Microsoft seems to have understood that track wheels without detents don't suit gamers. So they've gone back to the classic non-multidirectional model. Its width and the material it's made of make it a pleasure to use. Selecting weapons in FPS games goes like lightning. On the other hand, it's still astonishing that a company Microsoft's size isn't capable of developing a tilt wheel with detents, as all its smaller competitors have done. The two main buttons on each side of the mouse work just as well as the track wheel. They're wide, flexible and precise and will make both basket-case gamers and photo retouching pros happy. The two additional buttons, placed on each side of the mouse, can be assigned as you see fit and are easily accessible.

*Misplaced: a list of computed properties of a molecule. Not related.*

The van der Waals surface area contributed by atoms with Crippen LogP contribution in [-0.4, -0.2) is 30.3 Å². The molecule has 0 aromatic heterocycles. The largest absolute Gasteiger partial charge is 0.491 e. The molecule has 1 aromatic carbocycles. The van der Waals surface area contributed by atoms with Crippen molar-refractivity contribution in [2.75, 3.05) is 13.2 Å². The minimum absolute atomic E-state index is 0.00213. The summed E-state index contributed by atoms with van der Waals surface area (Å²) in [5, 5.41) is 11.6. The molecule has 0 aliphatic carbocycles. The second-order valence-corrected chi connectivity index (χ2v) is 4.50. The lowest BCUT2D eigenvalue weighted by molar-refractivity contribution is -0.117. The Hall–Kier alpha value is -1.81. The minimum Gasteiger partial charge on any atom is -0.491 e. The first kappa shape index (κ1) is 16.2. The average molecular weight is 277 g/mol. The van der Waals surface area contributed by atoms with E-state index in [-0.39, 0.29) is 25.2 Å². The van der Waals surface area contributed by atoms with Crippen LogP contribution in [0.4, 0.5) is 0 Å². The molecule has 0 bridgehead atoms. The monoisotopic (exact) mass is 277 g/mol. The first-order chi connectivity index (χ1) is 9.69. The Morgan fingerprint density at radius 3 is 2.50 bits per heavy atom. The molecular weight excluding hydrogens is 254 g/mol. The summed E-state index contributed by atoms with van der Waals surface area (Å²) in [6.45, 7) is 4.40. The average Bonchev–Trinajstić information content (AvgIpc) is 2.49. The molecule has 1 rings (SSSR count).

The mouse's driver offers a few specific functions developed for gamers. For example, you can record a succession of commands as a macro and associate it with a button. That's an advantage for Real-Time Strategy games, but I'm not sure how many of you out there will use this feature. You can also program a slowdown of the mouse - the equivalent of reducing the dpi count - and also assign that to a button. So when you need to aim within a gnat's whisker in an action game, all you do is hit the button. But it's still a lot less practical than having dpi adjustable directly via a button, more or less like the Logitech devices. And on an 800-dpi mouse that really won't be able to be accelerated all that much, the advantage is debatable. The very innovative Magnifier function is really useful, but not for games. When you press the button, a blow-up of your screen appears in a frame. By holding the button down, you can adjust the zoom level and the size of the frame. This function is especially effective for photo retouching.